Just how much did Sandy pollute city waters?

This is not the best weekend to spend some leisure time on one of New York City’s waterways.

The city’s Department of Health and Mental Hygiene has advised residents to avoid direct contact with the Hudson River, East River, New York Harbor, Jamaica Bay and Kill Van Kull until continued water quality testing by the Department of Environmental Protection deems it safe for recreational use. The waters were contaminated when untreated wastewater flowed directly into them from treatment plants overwhelmed with flooding or power outages in Hurricane Sandy’s wake.

The state Department of Environmental Conservation has received reports of 12 facilities that experienced flooding, ten that reported partially treated or untreated wastewater flows since Monday and four that are still discharging sewage, according to Gov. Andrew Cuomo’s office. A press release stated “there is no accurate way to determine the amount of partially treated or untreated flows entering waterways.”

This issue of raw sewage getting into otherwise-safe water is partly a result of the fact that New York City has outdated infrastructure. These days, it is standard for municipalities to separate their systems for collecting wastewater and storm water — bringing the former to a treatment plant and the latter directly back to rivers and lakes. But cities like New York have combined systems that take in both sewage and rain water and bring all of it to treatment plants. This becomes a problem in times of heavy rains or extreme weather like hurricanes, when the systems can overflow and release untreated wastewater.

This poses obvious health and environmental concerns. One Environmental Protection Agency report for the New York region lists the various pollutants that could be released in the event of sewage overflows — including bacteria like E. coli, viruses, and industrial waste like oils and metals. Though actually drinking the contaminated water is the most likely way to get sick, people can also fall ill after eating fish from the water, swimming in it or inhaling its vapors, according to the report. Diarrhea and nausea are the most common symptoms.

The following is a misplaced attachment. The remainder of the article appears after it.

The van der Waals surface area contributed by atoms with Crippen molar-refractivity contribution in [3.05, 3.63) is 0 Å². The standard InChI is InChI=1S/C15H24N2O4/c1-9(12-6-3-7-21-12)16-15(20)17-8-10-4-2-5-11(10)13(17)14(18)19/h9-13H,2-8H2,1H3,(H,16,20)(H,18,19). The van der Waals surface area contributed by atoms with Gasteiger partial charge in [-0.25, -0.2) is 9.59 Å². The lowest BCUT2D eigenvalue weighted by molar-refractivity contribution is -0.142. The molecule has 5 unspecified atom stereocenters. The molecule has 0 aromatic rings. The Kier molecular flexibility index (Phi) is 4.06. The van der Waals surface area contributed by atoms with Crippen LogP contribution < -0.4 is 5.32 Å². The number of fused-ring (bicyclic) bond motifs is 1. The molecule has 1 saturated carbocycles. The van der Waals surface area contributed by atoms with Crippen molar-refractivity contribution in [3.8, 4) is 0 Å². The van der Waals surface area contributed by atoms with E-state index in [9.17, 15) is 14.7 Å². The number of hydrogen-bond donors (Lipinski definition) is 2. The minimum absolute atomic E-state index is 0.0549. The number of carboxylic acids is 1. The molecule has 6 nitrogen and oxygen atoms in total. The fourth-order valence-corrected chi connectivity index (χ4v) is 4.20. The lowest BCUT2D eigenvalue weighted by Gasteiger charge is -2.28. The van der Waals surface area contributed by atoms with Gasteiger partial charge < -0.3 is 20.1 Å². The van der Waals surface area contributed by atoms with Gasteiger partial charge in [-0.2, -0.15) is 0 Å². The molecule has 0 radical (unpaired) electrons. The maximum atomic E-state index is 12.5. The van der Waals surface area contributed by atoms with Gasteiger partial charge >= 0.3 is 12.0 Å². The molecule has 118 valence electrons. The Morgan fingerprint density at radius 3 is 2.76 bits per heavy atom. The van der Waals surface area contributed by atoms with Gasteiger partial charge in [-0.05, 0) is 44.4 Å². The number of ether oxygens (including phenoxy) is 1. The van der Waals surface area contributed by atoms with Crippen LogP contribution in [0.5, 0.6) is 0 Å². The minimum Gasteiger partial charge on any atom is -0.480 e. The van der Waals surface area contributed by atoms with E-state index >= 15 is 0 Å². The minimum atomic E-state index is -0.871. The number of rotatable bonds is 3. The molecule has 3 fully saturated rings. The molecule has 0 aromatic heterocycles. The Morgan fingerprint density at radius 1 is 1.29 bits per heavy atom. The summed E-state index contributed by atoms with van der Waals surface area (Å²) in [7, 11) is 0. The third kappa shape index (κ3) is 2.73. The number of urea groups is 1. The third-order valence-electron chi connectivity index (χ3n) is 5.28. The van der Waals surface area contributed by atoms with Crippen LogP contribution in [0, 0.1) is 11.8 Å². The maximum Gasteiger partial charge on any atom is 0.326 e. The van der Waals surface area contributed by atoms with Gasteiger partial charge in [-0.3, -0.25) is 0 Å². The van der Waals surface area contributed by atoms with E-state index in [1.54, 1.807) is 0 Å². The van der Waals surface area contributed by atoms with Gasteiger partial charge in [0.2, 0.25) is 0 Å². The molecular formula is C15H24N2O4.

Floodwater in general is not safe for these reasons, which is why Mayor Michael Bloomberg has advised to throw away food that has come into contact with it and disinfect belongings. Both Bloomberg and the Department of Environmental Protection have said that the city’s drinking water supply is still safe.

Even before Sandy hit, the state Department of Conservation and city Department of Environmental Protection were looking into ways to start building new infrastructure to help prevent sewage overflows. In March, the agencies signed onto an agreement under which the DEP is tasked with evaluating solutions for combined sewage systems along ten water bodies: Alley Creek, Coney Island, Hutchinson River, Flushing Creek, Gowanus Canal, Bronx River, Jamaica Bay, Westchester Creek, Flushing Bay and Newton Creek. Work is beginning now for Alley Creek and the DEP is expected to submit its findings for each area to the DEC over the next five years.

Modifications to the sewer systems are an option, as well as additions to the system, like retention tanks to hold any overflows or barrels that could catch additional storm water before it meets with sewage. The DEP has estimated that it has spent $1.8 billion on the past to deal with discharges from the sewer systems and is expected to spend an additional $1.6 billion on upgrades, along with $730 million on green initiatives, like rain gardens.

According to the DEP, approximately 1.2 billion gallons of wastewater are treated at one of the cities 14 plants on an average day. There are more than 400 points around the boroughs where discharge from the combined sewer systems is permitted.

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